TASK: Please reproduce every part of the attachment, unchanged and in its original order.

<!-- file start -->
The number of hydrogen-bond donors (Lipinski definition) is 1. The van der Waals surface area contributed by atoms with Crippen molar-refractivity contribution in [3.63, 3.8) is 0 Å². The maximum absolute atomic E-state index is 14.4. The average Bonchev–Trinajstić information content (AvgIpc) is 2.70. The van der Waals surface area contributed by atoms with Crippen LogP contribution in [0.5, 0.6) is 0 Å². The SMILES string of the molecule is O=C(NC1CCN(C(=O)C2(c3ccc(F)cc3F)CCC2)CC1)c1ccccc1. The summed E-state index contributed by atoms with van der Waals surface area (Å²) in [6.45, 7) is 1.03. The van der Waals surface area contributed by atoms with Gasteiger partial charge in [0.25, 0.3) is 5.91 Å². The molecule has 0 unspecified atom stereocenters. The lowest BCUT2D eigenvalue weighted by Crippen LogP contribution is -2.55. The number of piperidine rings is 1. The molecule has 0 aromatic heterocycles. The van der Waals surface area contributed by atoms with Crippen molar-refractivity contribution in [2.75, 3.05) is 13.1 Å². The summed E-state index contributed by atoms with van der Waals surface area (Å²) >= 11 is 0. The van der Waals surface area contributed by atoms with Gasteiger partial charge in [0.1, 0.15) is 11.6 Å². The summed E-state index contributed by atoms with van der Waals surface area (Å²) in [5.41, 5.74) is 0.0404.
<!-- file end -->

The number of hydrogen-bond donors (Lipinski definition) is 1. The van der Waals surface area contributed by atoms with Crippen molar-refractivity contribution in [3.63, 3.8) is 0 Å². The maximum absolute atomic E-state index is 14.4. The average Bonchev–Trinajstić information content (AvgIpc) is 2.70. The van der Waals surface area contributed by atoms with Crippen LogP contribution in [0.5, 0.6) is 0 Å². The SMILES string of the molecule is O=C(NC1CCN(C(=O)C2(c3ccc(F)cc3F)CCC2)CC1)c1ccccc1. The summed E-state index contributed by atoms with van der Waals surface area (Å²) in [6.45, 7) is 1.03. The van der Waals surface area contributed by atoms with Gasteiger partial charge in [0.25, 0.3) is 5.91 Å². The molecule has 0 unspecified atom stereocenters. The lowest BCUT2D eigenvalue weighted by Crippen LogP contribution is -2.55. The number of piperidine rings is 1. The molecule has 0 aromatic heterocycles. The van der Waals surface area contributed by atoms with Crippen molar-refractivity contribution in [2.75, 3.05) is 13.1 Å². The summed E-state index contributed by atoms with van der Waals surface area (Å²) >= 11 is 0. The van der Waals surface area contributed by atoms with Gasteiger partial charge in [0.1, 0.15) is 11.6 Å². The summed E-state index contributed by atoms with van der Waals surface area (Å²) in [5.41, 5.74) is 0.0404.